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I have a few videos up to 4 GB in size on an SD card. I am able to watch them and I think this proves they are intact.

But whenever I try to copy file larger than perhaps 1.5 GB, the operations dies after about 2 minutes saying it cannot read the source even though it was making good progress. I've had the same issue copying over USB from my camera directly.

Is there some blind timeout on copying a single file here? How can I tweak or bypass it?

In other words, how can I copy a large file that may need a few minutes from an SD card or USB to the hard drive?

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I suggest you check your sd-card for errors. There could be a problem with it even tough you can watch the movie. –  Tom Feb 20 '12 at 9:32

2 Answers 2

Use robocopy for large or large amount of files. It is a really good copy program. The parameter /r is for number of retries and the parameter /w is for the wait-time between the retries in seconds.

robocopy s:\myvideo.mp4 c:\videos\myvideo.mp4 /r:5 /w:5

Robocopy should be preinstalled on your Windows 7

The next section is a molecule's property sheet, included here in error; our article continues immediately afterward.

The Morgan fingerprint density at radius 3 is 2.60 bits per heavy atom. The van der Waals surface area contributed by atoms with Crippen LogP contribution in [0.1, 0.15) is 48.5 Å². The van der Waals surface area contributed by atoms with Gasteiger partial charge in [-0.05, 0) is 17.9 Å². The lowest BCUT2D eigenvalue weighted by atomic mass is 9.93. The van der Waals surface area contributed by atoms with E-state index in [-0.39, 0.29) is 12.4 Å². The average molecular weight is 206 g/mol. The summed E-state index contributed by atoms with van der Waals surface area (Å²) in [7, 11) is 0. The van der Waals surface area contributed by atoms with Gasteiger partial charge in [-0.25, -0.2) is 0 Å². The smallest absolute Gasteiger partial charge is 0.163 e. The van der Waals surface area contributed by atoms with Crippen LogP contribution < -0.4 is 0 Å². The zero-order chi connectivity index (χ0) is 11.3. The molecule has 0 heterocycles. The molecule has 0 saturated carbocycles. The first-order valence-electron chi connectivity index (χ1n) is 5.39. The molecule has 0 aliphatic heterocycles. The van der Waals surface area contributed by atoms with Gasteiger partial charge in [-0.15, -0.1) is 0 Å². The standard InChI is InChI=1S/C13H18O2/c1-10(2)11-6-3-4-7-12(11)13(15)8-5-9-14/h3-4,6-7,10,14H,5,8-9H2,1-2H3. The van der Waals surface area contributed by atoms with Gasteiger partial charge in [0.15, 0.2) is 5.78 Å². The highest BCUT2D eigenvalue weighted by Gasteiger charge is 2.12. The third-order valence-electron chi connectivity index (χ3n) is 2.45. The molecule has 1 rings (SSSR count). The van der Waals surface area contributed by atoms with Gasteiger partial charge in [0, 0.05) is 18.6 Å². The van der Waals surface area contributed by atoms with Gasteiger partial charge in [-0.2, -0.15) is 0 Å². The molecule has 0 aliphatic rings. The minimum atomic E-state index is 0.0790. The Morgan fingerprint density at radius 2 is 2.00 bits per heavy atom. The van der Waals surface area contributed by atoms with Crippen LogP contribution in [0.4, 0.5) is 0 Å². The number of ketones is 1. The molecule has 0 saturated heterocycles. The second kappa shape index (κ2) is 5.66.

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Generally, no, there aren't timeouts that stop a file transfer if it has been doing just fine. If the transfer was stopped due to an error, there was most likely an actual error.

If you can watch the movie, that just means your movie player is a bit more robust than your file copy application. Which makes sense, as one just wants to translate the file into pretty pictures and the other should make sure the copy is identical to the original.

So you either need to be more resilient while copying (like Tom suggested) because the media is faulty, or you have to reconstruct the file from the portions you can read (with tools like this or this possibly).

Another related tool I should is TeraCopy, might come in handy for this as well.

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